Measuring Distance Between Us

Two Approaches to Israel Make Dialogue Difficult

By Leonard Fein

Published December 25, 2011, issue of December 30, 2011.

(page 2 of 2)

As soon as these two narratives are seen as mutually exclusive, communal conversation becomes difficult if not impossible. Those who see Israel as besieged become defensive, often unable to abide any form of criticism of Israel; those who focus on Israel’s errors find themselves assaulted by the others. Some of them turn hostile to Israel, some distance themselves, find ways to be and do Jewish that end-run Israel altogether. The irony is that there is no need to choose between the two; they are powerfully linked to each other. Begin with either, and after just a few steps, you are led logically to the other.

Consider the case of Rabbi Daniel Gordis, who is widely regarded on the Jewish left as a right-winger, largely on account of his frequent essays in praise of Jewish particularism, his assaults on J Street and his emphasis, in his writings and speeches, on the external threats Israel faces, on “the siege.” Yet this same Daniel Gordis wrote, last January, that “At a moment in which the world…seems ever more inclined to decide that the State of Israel is morally corrupt and thus fundamentally illegitimate, elements of our society seem determined to provide them all the evidence that they need. We allow the world to draw the conclusion that we have no interest in moving some semblance of a peace process forward, and internally we allow a revolting ugliness to endanger our democracy, corrupt those of our children who are still decent and poison the world’s assessment of us precisely when we are most vulnerable.” [Emphasis added.] “Our emasculated political leadership — ossified by the unmanageable coalition it created — is endangering the very survival of the values and hope that have long led the Jewish people to live in — or rally around — this country.”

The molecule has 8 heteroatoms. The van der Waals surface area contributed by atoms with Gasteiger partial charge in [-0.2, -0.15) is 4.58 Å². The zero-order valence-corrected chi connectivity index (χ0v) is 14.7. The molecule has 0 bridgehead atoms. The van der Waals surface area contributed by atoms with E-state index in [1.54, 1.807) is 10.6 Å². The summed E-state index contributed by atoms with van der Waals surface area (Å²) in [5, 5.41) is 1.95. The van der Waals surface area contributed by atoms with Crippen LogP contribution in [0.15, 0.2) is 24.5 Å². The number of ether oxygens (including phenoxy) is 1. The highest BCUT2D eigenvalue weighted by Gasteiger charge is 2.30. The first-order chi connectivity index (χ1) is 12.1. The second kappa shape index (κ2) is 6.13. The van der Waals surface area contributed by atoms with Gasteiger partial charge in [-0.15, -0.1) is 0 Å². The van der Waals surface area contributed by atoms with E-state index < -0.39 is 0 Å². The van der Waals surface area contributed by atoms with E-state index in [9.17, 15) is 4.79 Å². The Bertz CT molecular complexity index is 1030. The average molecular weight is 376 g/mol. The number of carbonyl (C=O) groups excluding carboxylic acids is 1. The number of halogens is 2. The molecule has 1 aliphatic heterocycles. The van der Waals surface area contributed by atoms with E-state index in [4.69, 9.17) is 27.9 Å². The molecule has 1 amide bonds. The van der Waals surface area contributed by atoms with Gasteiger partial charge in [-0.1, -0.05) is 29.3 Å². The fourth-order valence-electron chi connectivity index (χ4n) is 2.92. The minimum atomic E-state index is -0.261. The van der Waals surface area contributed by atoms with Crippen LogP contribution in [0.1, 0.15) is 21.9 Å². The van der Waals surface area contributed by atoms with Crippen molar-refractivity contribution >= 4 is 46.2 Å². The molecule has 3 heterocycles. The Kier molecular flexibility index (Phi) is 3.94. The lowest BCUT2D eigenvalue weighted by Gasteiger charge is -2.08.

Open a Gordis column, and you do not know which Gordis you will there encounter: the one who warns against all the external threats Israel faces, or the one who is deeply concerned about problems of Israel’s own making. The twain do not meet.

Ah, but if the two perspectives are, in fact, logically linked, if a nation besieged is likely to become illiberal and an illiberal nation is likely to see itself as besieged, then perhaps that linkage offers some guidance on moving to a brighter time. An Israeli government willing to take more decisive steps against Jewish terrorists, able to resist the urge to displace Jerusalem’s Arabs with Jews, willing to begin the redemption of its promise of equality for its Palestinian citizens, might find the siege gradually relaxed; an Israel more proactive in the pursuit of peace, the harsh internal divisions of its people notwithstanding, might gradually invigorate Israel’s moderate majority.

Hope? Think of Leonard Cohen’s gift to us: “There is a crack in everything; that’s how the light gets in.”

Contact Leonard Fein at feedback@forward.com



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